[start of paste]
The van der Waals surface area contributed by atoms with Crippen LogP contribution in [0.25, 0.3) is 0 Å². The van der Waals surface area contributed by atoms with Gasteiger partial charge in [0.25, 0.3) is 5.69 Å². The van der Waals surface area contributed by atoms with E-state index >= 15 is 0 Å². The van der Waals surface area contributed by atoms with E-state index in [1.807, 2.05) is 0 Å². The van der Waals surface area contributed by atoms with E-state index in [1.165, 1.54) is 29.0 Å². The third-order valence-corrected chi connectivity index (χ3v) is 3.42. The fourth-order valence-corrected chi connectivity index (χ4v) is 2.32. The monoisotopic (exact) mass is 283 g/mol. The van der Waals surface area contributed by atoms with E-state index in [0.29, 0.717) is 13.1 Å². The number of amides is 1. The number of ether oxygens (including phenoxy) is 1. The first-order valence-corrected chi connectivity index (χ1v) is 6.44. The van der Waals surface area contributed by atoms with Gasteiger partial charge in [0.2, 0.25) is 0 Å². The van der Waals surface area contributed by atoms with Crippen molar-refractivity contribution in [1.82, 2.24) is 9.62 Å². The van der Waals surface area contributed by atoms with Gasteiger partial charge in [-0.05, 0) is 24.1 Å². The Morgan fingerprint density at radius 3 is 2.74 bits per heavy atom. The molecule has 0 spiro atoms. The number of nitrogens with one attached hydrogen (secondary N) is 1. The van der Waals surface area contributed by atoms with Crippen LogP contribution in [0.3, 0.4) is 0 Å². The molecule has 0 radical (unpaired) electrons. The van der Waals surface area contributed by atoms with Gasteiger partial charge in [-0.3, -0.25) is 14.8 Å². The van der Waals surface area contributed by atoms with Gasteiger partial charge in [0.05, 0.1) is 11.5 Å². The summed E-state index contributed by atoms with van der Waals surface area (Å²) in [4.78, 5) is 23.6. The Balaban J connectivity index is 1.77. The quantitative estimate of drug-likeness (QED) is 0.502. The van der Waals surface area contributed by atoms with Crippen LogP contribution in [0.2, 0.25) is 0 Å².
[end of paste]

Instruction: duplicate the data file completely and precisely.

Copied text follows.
The van der Waals surface area contributed by atoms with Crippen LogP contribution in [0.25, 0.3) is 0 Å². The van der Waals surface area contributed by atoms with Gasteiger partial charge in [0.25, 0.3) is 5.69 Å². The van der Waals surface area contributed by atoms with E-state index >= 15 is 0 Å². The van der Waals surface area contributed by atoms with E-state index in [1.807, 2.05) is 0 Å². The van der Waals surface area contributed by atoms with E-state index in [1.165, 1.54) is 29.0 Å². The third-order valence-corrected chi connectivity index (χ3v) is 3.42. The fourth-order valence-corrected chi connectivity index (χ4v) is 2.32. The monoisotopic (exact) mass is 283 g/mol. The van der Waals surface area contributed by atoms with E-state index in [0.29, 0.717) is 13.1 Å². The number of amides is 1. The number of ether oxygens (including phenoxy) is 1. The first-order valence-corrected chi connectivity index (χ1v) is 6.44. The van der Waals surface area contributed by atoms with Gasteiger partial charge in [0.2, 0.25) is 0 Å². The van der Waals surface area contributed by atoms with Crippen molar-refractivity contribution in [1.82, 2.24) is 9.62 Å². The van der Waals surface area contributed by atoms with Gasteiger partial charge in [-0.05, 0) is 24.1 Å². The Morgan fingerprint density at radius 3 is 2.74 bits per heavy atom. The molecule has 0 spiro atoms. The number of nitrogens with one attached hydrogen (secondary N) is 1. The van der Waals surface area contributed by atoms with Crippen LogP contribution in [0.3, 0.4) is 0 Å². The molecule has 0 radical (unpaired) electrons. The van der Waals surface area contributed by atoms with Gasteiger partial charge in [-0.3, -0.25) is 14.8 Å². The van der Waals surface area contributed by atoms with Gasteiger partial charge in [0.05, 0.1) is 11.5 Å². The summed E-state index contributed by atoms with van der Waals surface area (Å²) in [4.78, 5) is 23.6. The Balaban J connectivity index is 1.77. The quantitative estimate of drug-likeness (QED) is 0.502. The van der Waals surface area contributed by atoms with Crippen LogP contribution in [0.2, 0.25) is 0 Å².